Solar Aircraft Completes an Atlantic Crossing

June 30, 2016 by Jeff Shepard

Bertrand Piccard has successfully completed a non-stop flight across the Atlantic in his aircraft Solar Impulse 2, powered entirely by solar energy. The pilot landed Solar Impulse 2 safely in Seville, Spain, on 23rd June at 7:28 a.m. local time. The achievement places Piccard as a worthy successor to Charles Lindbergh, the first pilot to complete a solo trans-Atlantic flight in 1927. The pioneering project by the "modern Lindbergh" was made possible by a number of contributions, including advanced materials manufactured by Vacuumschmelze GmbH and Co. KG (VAC). The electric motors of Solar Impulse 2 use the soft magnetic alloy ULTRAVAC® 44 V6 and permanent magnets made of VACODYM® 655 HR.

After the Pacific crossing, the flight from New York to Seville was the second major leg of the solar aircraft’s global circumnavigation. Piccard took 71.08 hours, or almost three days, to cover the route of 6,765 km, using 1,388 kWh of power in the process – provided entirely by solar energy. Since embarking on its round-the-world journey, the renewable energy-powered Solar Impulse 2 has completed a total distance of 36,602 km.

VAC's ULTRAVACÃ’ 44 V6 alloy, at a thickness of only 0.1mm, is used in the lamination stacks of the aircraft's motor stator and rotor. The rotor contains magnetic systems comprising bonded segments of VACODYM 655 HR. By thus assembling magnetic systems from small individual magnets, eddy current losses in the rotor can be reduced and the motor efficiency can be increased to 98%.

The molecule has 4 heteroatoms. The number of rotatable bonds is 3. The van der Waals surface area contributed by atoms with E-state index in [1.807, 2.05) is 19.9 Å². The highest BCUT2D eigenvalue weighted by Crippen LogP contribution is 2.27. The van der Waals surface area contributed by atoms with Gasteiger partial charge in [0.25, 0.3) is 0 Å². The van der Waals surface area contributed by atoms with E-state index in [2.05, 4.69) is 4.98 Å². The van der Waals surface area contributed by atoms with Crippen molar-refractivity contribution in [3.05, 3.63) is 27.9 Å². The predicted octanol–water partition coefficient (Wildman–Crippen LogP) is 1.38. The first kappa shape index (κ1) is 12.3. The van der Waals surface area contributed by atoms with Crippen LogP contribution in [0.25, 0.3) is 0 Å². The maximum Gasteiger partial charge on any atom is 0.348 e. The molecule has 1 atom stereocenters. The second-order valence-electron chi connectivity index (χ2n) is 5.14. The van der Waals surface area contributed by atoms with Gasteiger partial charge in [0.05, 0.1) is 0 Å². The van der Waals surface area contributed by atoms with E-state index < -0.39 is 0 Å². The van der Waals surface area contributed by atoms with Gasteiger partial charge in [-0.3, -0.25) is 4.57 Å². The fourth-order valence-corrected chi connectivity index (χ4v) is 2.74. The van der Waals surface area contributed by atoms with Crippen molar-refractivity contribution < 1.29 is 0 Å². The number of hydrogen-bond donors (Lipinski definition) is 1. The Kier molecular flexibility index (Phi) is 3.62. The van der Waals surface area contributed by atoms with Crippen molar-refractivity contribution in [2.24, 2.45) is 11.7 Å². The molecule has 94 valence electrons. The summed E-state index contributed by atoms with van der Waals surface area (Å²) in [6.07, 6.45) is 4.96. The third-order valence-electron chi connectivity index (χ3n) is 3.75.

The round-the-world solar-powered flight has two ambitious objectives. One is naturally to break the world record for the longest non-stop solo flight. However, pilots Bertrand Piccard and André Borschberg are additionally seeking to highlight their message of “Future Is Clean”. The initiative is directed at changing the world by making use of available environmentally friendly technologies and drive systems – and proving that they already work today by providing clear demonstrations of their effectiveness.

Contrary to popular belief, Charles Lindbergh was not the first person to complete a trans-Atlantic flight. The first non-stop flight across the Atlantic was performed as early as 1919 by John Alcock and Arthur Whitten Brown. However, Lindbergh was the first to fly non-stop from New York to Paris and the first to complete a solo trans-Atlantic flight – just as Piccard was the sole pilot in his own record-breaking flight. VAC congratulates him on this great pioneering achievement of modern times!